AmandaWhen parents divorce, they usually both own their own home and the kids are shuffled back and forth between the two, depending on the parents' custody rights. But recently, some parents are having to come to the children, instead of moving the children around. The children stay at the house that they were in before the divorce, and then the parents switch off coming to them. Parents who do not want to interrupt their children’s everyday lives are trying out this new concept.

One family's situation was set up so that one spouse would live in the house for a week and the other one would go to a motel or another place to stay, according to the Chicago Tribune. The family has been living like this for about 7 months and says that it is very difficult but that they would like to continue it until their son goes to college.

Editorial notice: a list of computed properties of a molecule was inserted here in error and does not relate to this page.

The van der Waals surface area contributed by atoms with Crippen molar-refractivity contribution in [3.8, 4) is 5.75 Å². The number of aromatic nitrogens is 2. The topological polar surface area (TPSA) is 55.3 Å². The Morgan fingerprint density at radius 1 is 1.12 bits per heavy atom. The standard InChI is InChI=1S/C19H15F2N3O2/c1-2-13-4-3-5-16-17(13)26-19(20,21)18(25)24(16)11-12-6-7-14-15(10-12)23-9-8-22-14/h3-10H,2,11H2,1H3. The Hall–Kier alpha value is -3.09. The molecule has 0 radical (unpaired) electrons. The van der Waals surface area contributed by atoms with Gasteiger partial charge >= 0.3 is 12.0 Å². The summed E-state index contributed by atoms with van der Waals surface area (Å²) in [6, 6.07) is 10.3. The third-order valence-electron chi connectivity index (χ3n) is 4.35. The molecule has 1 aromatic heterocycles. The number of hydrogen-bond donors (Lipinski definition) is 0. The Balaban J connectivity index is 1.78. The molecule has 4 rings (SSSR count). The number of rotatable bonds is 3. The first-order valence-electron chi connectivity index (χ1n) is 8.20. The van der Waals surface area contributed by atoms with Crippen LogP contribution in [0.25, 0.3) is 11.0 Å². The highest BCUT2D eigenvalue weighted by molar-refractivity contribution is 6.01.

This form of custody has a term called, “birdnesting,” because the kids stay in the nest while the parents come and go from it. Just like a bird would do. Although birdnesting is not an entirely new concept, it is becoming more practiced by parents in recent years. Many divorce attorneys are seeing it become more popular. Some courts will even suggest it, if the parents are having custody battles. In some cases, the whole family stays in the house but the parents reside in separate bedrooms.

Parents who practice this are becoming more friendly and cooperative towards each other post-divorce. However, a lot of times birdnesting does not work  long-term, according to studies. The parents are not allowed their own lives, even if you can afford three separate places. If one parent begins to bring dates back to the common turf, it could lead to trouble. But in some cases it does work out, depending on the relationship the person has with their ex. “It is all about taking a walk in your children shoes”, says Joseph S. Mattina. Then you can decide what is best for you and your family.

If you or anyone you know is thinking about divorce whether you have children or not, be sure to contact an Illinois Divorce Attorney. Call (630) 232-9700 to talk to a Kane County Divorce Lawyer today.